Tuesday, March 17, 2009


As I mentioned in my post on mycorrhizal fungus, there are three categories of mushrooms. I already covered mycorrhizal, and parasitic mushrooms do more harm than good. Saprophytic mushrooms, on the other hand, are one of the most versatile tools in the bioneer's toolbox. For clarity, it is worth mentioning that when I talk about "mushrooms," I am actually talking about the fungus that makes the mushrooms.

Saprophytic mushrooms break down dead material, usually of plant origin, to produce dirt (eventually, with a little more work) and mushrooms. There are several factors about the fungal lifestyle that make them of interest. The first is how they get their food. Plants make their own. Animals can move around to get their food. Mushrooms can do neither. Mushrooms have had to evolve some pretty amazing adaptations to make this lifestyle work for them. Being the last to the table and the slowest to eat, the mushrooms don't even get many leftovers and are usually stuck with eating the table itself. So they have adapted an impressive chemical arsenal for digesting whatever they can find. Fungus and bacteria are really the only things that can truly digest wood fibers. Mushrooms do it best. They grow into and through the wood and digest it with a series of extra-cellular enzymes.

Unlike plants and animals, mushrooms really can't enclose their bodies, which are composed of a substance called mycelium, a network of fine fibers, and create a defensible barrier to infection from bacteria and viruses. So they have to accomplish that with another set of chemicals. Remember: life creates the conditions necessary for life. Some of these chemicals can be very beneficial to both the environment they are in and for humans. I'll get into that in another post.

The next thing to know is how mushrooms grow. Because of the way they grow through their environment, an environment that is often disturbed, as a network of fine filaments, they are likely to get broken. Mushrooms have developed the ability to form something called "clamp connections." In other words, when mushroom mycelium encounter another filament that is genetically exact, or in some cases just similar, it will connect up with that filament. Not only does this allow them to create vast networks of interconnected mycelium, but it also allows them to connect back up when broken. I can't think of another multi-cellular organism that can be chopped up into a thousand pieces, grown separately for months and then be put back together and still reconnect back into one organism.

For the bioneer, the list of tasks that can be accomplished with saprophytic mushrooms is long. They can break down organic matter, especially wood, rapidly. Some kinds work well with plants. They can be used to heal disturbed or polluted environments and restore them to a natural state. They can be used to filter and purify runoff from a contaminated site. They can produce food and medicine for people. They can make good, healthy soil. The list goes on. Going into details about what mushrooms can produce what miracles and how to do it will be one of the major on-going topics of this blog. I don't have the space to go into a comprehensive list of what you can do with mushrooms, but here is a selection of interesting facts:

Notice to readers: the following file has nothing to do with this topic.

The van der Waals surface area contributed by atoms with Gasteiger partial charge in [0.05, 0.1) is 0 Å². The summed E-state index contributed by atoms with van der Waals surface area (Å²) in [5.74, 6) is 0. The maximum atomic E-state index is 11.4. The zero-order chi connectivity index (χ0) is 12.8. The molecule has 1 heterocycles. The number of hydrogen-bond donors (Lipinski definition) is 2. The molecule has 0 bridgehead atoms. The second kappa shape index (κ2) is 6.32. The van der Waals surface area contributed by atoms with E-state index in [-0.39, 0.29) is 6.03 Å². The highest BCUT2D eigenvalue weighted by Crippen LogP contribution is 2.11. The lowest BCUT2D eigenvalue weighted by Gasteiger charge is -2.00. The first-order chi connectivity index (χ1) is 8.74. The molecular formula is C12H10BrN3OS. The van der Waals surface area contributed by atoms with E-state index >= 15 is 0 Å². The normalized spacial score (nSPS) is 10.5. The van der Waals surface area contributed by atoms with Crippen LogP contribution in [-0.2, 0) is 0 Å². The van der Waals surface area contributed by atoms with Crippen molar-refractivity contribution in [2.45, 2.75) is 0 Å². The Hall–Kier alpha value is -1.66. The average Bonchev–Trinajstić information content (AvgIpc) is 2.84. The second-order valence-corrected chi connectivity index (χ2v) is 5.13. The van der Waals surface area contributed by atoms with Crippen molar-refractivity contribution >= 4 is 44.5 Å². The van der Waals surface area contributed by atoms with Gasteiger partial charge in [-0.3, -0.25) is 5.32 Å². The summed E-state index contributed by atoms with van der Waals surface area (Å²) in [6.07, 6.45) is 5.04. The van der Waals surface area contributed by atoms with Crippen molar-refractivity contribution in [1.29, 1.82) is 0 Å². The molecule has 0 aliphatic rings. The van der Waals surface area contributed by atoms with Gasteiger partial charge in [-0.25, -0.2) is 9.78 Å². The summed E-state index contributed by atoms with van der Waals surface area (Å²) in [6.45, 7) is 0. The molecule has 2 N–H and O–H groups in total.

Oyster mushrooms are actually carnivorous. Scientists have observed them attracting, drugging, killing and consuming nematodes. Nematodes are a class of microscopic worms that are very harmful to cultivated plants and sometimes parasitic to humans and livestock.

Straw has little nutritional value to livestock. It is mostly used as a bulk feedstock when other sources are scarce. However, it has a great deal of nutritional value to mushrooms. For each pound of dry straw, you can produce, with the right variety of mushroom, up to one pound of mushrooms (keep in mind that mushrooms are about 80% water). When the spent straw is done producing mushrooms, you can then feed what is left to the cattle and it actually has MORE nutritional value than the original bale.

Two petri dishes of mushroom mycelium, if expanded properly under the right conditions, can produce a million pounds of mushrooms (actual mushrooms, not mycelium) in just 12 weeks.

King stropharia mushrooms cannot produce mushrooms in a sterile environment, requiring a healthy population of bacteria in the soils it inhabits. This mushroom has been used to filter E. coli laden water in farm runoff, removing nearly all of the harmful bacteria.

Recent studies have shown that mycelial networks of mushroom-producing fungus are the largest organisms on the planet, being measured in acres or even square miles. Of course, the ones they know about are honey mushrooms, a parasitic mushroom that kills trees, creating a large, easy-to-spot clearing.

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